Also thanks to @Nick Shinn for his usual refreshing rationalizations.
  • My old one for Neoritmo (which I am reconsidering). Here it was quite an abstract solution, as – like I did with the upper/lowercase Eszett – I decided to omit a portion and went quite abstract. Like a sort of stencil.

  • I believe one should remember it originated as the bottom half of a small cursive /z.
  • like I did with the upper/lowercase Eszett – I decided to omit a portion and went quite abstract.
    It works well for your cedillas, but I'm worried about your Eszetts... they are not a typeface's playgrounds, but have legibility and readability constraints just like all other letters, in particular for text typefaces...
  • Glad the discussion may help @Claudio Piccinini :)
  • like I did with the upper/lowercase Eszett – I decided to omit a portion and went quite abstract.
    It works well for your cedillas, but I'm worried about your Eszetts... they are not a typeface's playgrounds, but have legibility and readability constraints just like all other letters, in particular for text typefaces...
    Thanks. At any rate, I mean to redesign them. I just kept in mind the traditional forms when I draw them… it was at the time the uppercase Eszett was assigned the Unicode value. But I might make them more conventional and connected… all of Neoritmo is being redesigned… sometimes with tiny adjustments, sometimes with big revisions. :)
  • Guys, what about this type of cedilla, is it wrong or acceptable? (comes from Din Next)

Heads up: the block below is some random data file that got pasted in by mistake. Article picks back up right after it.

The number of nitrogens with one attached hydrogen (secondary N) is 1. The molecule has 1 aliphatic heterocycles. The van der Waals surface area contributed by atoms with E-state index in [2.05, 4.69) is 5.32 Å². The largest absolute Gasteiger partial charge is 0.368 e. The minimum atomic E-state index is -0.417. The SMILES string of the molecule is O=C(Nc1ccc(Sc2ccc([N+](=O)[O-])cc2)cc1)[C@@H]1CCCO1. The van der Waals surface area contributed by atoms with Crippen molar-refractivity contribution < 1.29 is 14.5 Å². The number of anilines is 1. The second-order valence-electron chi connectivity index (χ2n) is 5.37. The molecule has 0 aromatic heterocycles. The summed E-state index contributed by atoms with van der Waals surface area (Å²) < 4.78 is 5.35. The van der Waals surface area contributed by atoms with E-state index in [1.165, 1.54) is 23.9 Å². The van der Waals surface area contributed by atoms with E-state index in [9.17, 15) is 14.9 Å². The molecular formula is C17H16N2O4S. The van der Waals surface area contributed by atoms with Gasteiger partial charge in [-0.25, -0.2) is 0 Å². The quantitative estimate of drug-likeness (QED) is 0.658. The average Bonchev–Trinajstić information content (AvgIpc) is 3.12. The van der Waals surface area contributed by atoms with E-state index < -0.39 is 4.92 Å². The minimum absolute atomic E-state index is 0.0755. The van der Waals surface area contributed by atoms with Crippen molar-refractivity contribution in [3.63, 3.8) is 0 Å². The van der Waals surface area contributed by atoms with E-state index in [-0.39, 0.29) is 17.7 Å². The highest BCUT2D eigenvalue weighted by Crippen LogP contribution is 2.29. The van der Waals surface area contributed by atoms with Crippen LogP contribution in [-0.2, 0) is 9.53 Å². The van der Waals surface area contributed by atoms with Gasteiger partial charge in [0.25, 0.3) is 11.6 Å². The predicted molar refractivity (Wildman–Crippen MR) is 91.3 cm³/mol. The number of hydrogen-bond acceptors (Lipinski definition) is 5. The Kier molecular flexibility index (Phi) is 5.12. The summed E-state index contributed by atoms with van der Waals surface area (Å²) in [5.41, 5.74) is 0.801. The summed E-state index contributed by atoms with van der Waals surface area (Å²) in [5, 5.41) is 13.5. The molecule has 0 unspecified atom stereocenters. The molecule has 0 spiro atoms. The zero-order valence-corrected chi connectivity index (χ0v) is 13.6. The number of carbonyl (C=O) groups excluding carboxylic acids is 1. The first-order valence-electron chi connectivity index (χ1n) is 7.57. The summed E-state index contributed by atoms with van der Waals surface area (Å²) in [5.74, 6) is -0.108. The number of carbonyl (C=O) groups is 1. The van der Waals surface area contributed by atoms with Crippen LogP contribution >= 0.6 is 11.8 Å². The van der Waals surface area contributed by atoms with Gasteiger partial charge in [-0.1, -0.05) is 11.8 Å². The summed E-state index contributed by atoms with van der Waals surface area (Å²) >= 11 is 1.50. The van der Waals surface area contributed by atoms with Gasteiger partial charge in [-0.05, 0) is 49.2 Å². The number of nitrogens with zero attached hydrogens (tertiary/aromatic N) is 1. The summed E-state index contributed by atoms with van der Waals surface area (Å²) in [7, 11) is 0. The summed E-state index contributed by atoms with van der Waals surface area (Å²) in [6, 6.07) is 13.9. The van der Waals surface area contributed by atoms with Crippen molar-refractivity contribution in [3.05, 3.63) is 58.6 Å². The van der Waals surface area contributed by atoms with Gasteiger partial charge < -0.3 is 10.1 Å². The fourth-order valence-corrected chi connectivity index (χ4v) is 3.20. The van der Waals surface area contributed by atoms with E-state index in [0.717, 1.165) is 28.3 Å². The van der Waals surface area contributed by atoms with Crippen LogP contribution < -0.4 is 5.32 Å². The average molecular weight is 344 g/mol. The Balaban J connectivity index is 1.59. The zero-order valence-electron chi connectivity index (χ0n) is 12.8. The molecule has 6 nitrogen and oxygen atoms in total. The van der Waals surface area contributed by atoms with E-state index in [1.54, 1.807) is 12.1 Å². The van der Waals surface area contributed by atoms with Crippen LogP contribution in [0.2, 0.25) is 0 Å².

• @Piotr Ciesielski: I think it also depends on how the other diacritics/puctuation glyphs are fashioned. That is, if your typeface has a straight line comma, that S could be easily mistaken for a Scommaaccent.
  • Ray LarabieRay Larabie Posts: 978
    In DIN Next, a conventional cedilla would have looked incongruent. No currently used languages require differentiation between comma accent and cedilla. Some typefaces like Alternate Gothic have had comma-style cedillas for a century. Some buyers may have a preference for conventional cedillas but readers will be able to handle it. There may be situations where a writer will want to differentiate between Ș and Ş...such as this sentence. But they're unlikely to use a display font to do that. Orthographic* discussions are likely to require IPA support as well.

    * I'm not confident in my word choice but hopefully you know what I mean.
  • Hrant H. PapazianHrant H. Papazian Posts: 1,621
    I've long thought of making a cedilla under the S that looks like a yataghan, heh...
  • @Ray Larabie: But aren’t they different letters? With different phonetics?
    I don’t know, as in Italian we use neither, but it seems odd to design two different diacritics in the same way.